QNAP's latest two-bay NAS looks more like a set-top box than network-attached storage and that's no accident. It's becoming more common to see NAS devices replacing entire HTPCs, which makes it more practical for a design that can blend in with the kind of electronic gear you typically find around a TV. With a capable processor and the right features, a NAS could easily serve as the heart of your home theater experience.
Recently, Asustor (yes, it's affiliated with Asus) introduced the AS-202TE specifically for multimedia tasks and its HDMI output can be connected directly to your TV.
Before that, QNAP did something similar with the HDMI-equipped TS-269L. And not to be excluded, Synology has started offering the DS214play which touts 1080p transcoding on the fly, but its usefulness as an HTPC replacement is limited because it doesn't have an HDMI port. Instead, it relies on DLNA and AirPlay to pipe content where you want it. Granted, it's relatively easy to find devices that support those standards, but HDMI is more common, and certainly common enough to include in a media-oriented box we would think.
With that being the case, we're surprised another outfit has taken the same approach. The QNAP HS-210 we're reviewing also lacks HDMI, but it hopes to sit in your living room anyway...
The typical two-bay NAS tower design (such as used by the TS-269L) has been thrown out in favor of a set-top. Lying flat, the HS-210 measures just 41.3mm tall and 302mm wide/220mm deep, and it weighs slightly less than the TS-269L at 1.56kg.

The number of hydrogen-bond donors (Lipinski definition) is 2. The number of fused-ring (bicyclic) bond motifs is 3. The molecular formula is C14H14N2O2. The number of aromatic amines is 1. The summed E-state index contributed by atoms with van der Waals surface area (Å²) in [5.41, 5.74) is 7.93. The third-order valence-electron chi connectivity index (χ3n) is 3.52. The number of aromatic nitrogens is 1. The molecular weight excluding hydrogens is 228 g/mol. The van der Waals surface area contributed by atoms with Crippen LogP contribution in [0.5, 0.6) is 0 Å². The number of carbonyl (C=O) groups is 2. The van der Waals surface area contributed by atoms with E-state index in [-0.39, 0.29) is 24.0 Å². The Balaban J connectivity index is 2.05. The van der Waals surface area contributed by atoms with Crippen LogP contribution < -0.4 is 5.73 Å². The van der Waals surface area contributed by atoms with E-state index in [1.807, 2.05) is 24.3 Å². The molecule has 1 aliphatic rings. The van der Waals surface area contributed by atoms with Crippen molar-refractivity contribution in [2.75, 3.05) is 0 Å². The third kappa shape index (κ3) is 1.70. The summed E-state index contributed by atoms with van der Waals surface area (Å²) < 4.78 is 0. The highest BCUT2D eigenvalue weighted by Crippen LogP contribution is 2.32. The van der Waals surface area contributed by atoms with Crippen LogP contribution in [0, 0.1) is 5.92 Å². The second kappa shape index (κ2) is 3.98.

Like most two-bay NAS devices, the HS-210 features an external power supply that is largely responsible for the lightweight design. The power brick outputs 60 watts -- more than enough for two hard drives.
The external design of the QNAP HS-210 is sleek and simplistic. Its removable front panel has been constructed from plastic and has received a glossy black paint job. The panel is fixed into place using a central magnet that makes removing and reattaching it very quick and easy.
Apart from a small LED indicator in the top middle of the panel and the words "SilentNAS QNAP" in the top right corner, there are no other visual features to speak of. This aesthetic theme continues all around the device.
Around back, the HS-210 has only the bare essentials for connectivity: a power jack, two USB 2.0 and two USB 3.0 ports, an Ethernet jack and an SD card reader. Reset and power buttons are the only other items present.
If you tucked the HS-210 away (such as under other hardware), getting to the power button could be troublesome. That said, you should only need to push it on rare occasions as there is little need to turn the HS-210 off. With its efficient hibernation mode, the HS-210 will use as little as 1W when sleeping. Moreover, after a power outage the system can be programed to boot back up once power is restored.
If you read the intro, we obviously see the lack of HDMI-out as an oversight. It seems like something that should really be mandatory for any NAS targeting home multimedia usage. You can't connect the HS-210 directly to a HDTV and in order to stream data to a TV you will most likely need third party hardware.
Contrasting what may be its biggest con, the HS-210's most touted feature is a fanless design that runs quietly. This, however, may not be all it's cracked up to be because two mechanical hard drives can make a fair amount of noise when active. That says nothing of the potential thermal complications, though we haven't experienced any.
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